And then, from behind me came an older couple. I smiled and stepped aside while he, tall and long-legged, reached his hiking pole across and then vaulted easily to the other side. Then he turned and reached a hand back to his partner who, with his steady grasp, made the leap look easy. “Want a hand?” he offered. “Sure,” I heard myself say, jettisoning some pride in exchange for the grace of unexpected help. In all my puzzling, I had never even considered the possibility of a stranger’s helping hand.
The truth I learned is that having a hand to hold can transform the impossible into the possible.
Once, my sister was enduring the ragged, sudden breakup of a relationship. Her heart ached terribly. She was unsure and had lost all confidence in her inner wisdom. Uprooted, she was drifting fearfully and weakly along. I would talk to her on the phone and she would layer tears upon questions and phrases of futility. Though she was far away, our voices exchanging over the line held our connection secure. So I told her to imagine I was holding her hand. I said that where she was, she couldn’t see the sun, but from where I was I could. I said that I believed a time would come when she’d glimpse the sunshine. But for now she could trust in my word. This was her journey to go through and I was a friend along the way who held her hand, a friend whose footing was a little more sure at a time when she had pretty much none.
Words exchanged in love and trust can be the hand-holding we need to move on.
And words spoken with intent and promise can catalyze our intent to begin a journey. Precisely because of the risk, we hesitate to speak our vision until our readiness is sure.
Like many others in our culture, I have come to times when I wanted to lose weight. A few years ago was one of those times. During a vacation with my sister and her two kids, I told my young niece Rachel that I was going to work on losing weight. I said, “see this round, pudgy belly I have? The next time you see me it will be gone. So say goodbye to my belly.” And she did. She waved and said “Bye-bye, Martha’s belly.” This served as a promise to her, someone I really loved, whose trust I have, that I was going to do it. And I spoke this only after having the conviction that I really wanted to do it, could do it, and had a means of doing it. I remember this interchange with Rachel because that promise began a weight loss journey that ended in success.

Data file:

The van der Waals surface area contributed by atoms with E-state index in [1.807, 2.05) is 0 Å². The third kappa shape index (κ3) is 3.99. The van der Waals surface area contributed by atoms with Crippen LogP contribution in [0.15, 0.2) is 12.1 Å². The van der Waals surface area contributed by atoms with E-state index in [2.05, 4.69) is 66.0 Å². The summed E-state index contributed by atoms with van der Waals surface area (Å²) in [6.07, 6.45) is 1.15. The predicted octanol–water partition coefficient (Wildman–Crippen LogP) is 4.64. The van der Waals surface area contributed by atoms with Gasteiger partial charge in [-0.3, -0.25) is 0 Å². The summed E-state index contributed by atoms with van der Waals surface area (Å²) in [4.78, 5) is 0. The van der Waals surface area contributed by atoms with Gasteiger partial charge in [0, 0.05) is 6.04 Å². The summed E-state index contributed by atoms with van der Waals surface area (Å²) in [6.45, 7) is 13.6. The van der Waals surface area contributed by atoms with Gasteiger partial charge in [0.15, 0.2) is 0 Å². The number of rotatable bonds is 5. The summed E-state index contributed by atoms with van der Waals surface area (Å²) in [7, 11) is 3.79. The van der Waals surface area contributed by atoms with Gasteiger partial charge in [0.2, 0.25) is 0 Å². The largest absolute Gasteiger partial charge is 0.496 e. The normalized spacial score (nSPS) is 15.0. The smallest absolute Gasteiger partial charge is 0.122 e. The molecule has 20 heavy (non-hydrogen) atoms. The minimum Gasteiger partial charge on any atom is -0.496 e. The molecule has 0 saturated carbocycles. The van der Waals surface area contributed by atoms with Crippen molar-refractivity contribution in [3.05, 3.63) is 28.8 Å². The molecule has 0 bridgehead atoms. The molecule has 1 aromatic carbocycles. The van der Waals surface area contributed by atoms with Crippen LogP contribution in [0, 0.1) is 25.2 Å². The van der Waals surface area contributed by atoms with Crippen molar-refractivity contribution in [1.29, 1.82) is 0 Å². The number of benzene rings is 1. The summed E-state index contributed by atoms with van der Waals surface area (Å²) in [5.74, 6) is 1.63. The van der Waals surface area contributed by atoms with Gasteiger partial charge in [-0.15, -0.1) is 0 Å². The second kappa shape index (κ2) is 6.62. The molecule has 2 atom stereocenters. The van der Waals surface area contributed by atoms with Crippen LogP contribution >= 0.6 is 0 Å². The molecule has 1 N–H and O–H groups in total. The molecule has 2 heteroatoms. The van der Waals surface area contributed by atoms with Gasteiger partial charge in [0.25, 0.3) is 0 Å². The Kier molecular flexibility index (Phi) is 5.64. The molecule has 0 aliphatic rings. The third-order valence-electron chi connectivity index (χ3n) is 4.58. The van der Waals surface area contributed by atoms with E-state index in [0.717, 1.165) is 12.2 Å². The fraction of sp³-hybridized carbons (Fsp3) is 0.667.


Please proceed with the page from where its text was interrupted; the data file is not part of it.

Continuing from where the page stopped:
Of course, with journeys like hikes, or my trip around the country, accountability adds an essential measure of safety. Telling others where you are going and when, links them to your journey. People who love you, in whom you place your trust, will pick you up when you stumble and fall or seek you out when you’re lost or missing.
Speaking the intention of the journey, the vision of it, the fears in it – giving voice to it builds its strength and power and helps with focus and direction too. I find it so cool that the word articulate means two things: first to speak about clearly, and distinctly – and second to join so as to allow movement. So finding the words that tell the story of our journey actually lubricates and connects the possibilities for its future unfolding.
When our lives are itching and stretching to move and change, we can tell stories about now which illustrate the present quality that we want to move away from. The more fully we can name, describe and flesh out where we are now: the current state of our lives – the more we will hear ourselves begin to speak of the state we wish to bring about… the place we want to go to, the new quality and purpose we want to bring forth in our lives.
As we go through life, people are a big part of the terrain. That is a glad thing when they help us along, but some people seem only to get in our way. And oh how we wish they would simply go away, or change. One thing I’m trying to learn is that I cannot change other people, despite how much I want to, or how hard I try. The serenity prayer helps me with this:
God grant me the serenity to accept the things I cannot change, courage to change the things I can, and wisdom to know the difference.
If people would only communicate better, be more predictable, be more responsible, always do what they said they would do, be nicer … I could go on… But consider what we might learn, and where we might go on the journey when we accept that we can’t change others.
These hard interpersonal journeys have a lot to teach and to give. Think of classic myths, wherein the fearsome dragon conceals the treasure. Or the fairy tales where the heroine’s kiss of the slimy frog reveals her prince. The thing that we are desperate to avoid is precisely what we must engage directly, for it conceals the next threshold of growth.
So what about your journeys, your dreams, your visions? What form of becoming awaits you?
Our lives are full of things to do. Most of the time, what we need to do are things that other people need us to do now, or at least soon. It’s true, isn’t it? So I invite you to imagine a different To Do list than that one. What would you write on a list with the heading: “Things I need for myself eventually”? Think for a moment about what you would put on this list. What do you eventually need for yourself?
Imagine building that new list and visiting it regularly. Because the other one – the list of things everyone else needs from us now, is not the place where the journeys we need are born.
Give your dreams some time and attention. Play there, imagine there… and tell others about it. Reach out a hand for help if you need to. The beginnings will come from without and from within. All we need is readiness and vision. May it be so.
[i] P. 14 John O’Donahue, Bless the Space Between Us
[ii] p. 24 Jared Gagne Hiker’s Guide to the Mountains of Vermont
A complete Society Calendar can be found in the members' section of the website.
|4:30||Animal Ministry Meeting|
|7:00||Membership Committee Meeting|
|8:00||Marathon Sunday Jr. Youth Group Fundraiser!|
|10:00||Womens Spirituality Group|
|6:00||Yuuth Group Evening Meeting|
|9:00||Office Closed - Memorial Day Holiday|
|2:00||Abby Hale Memorial Service|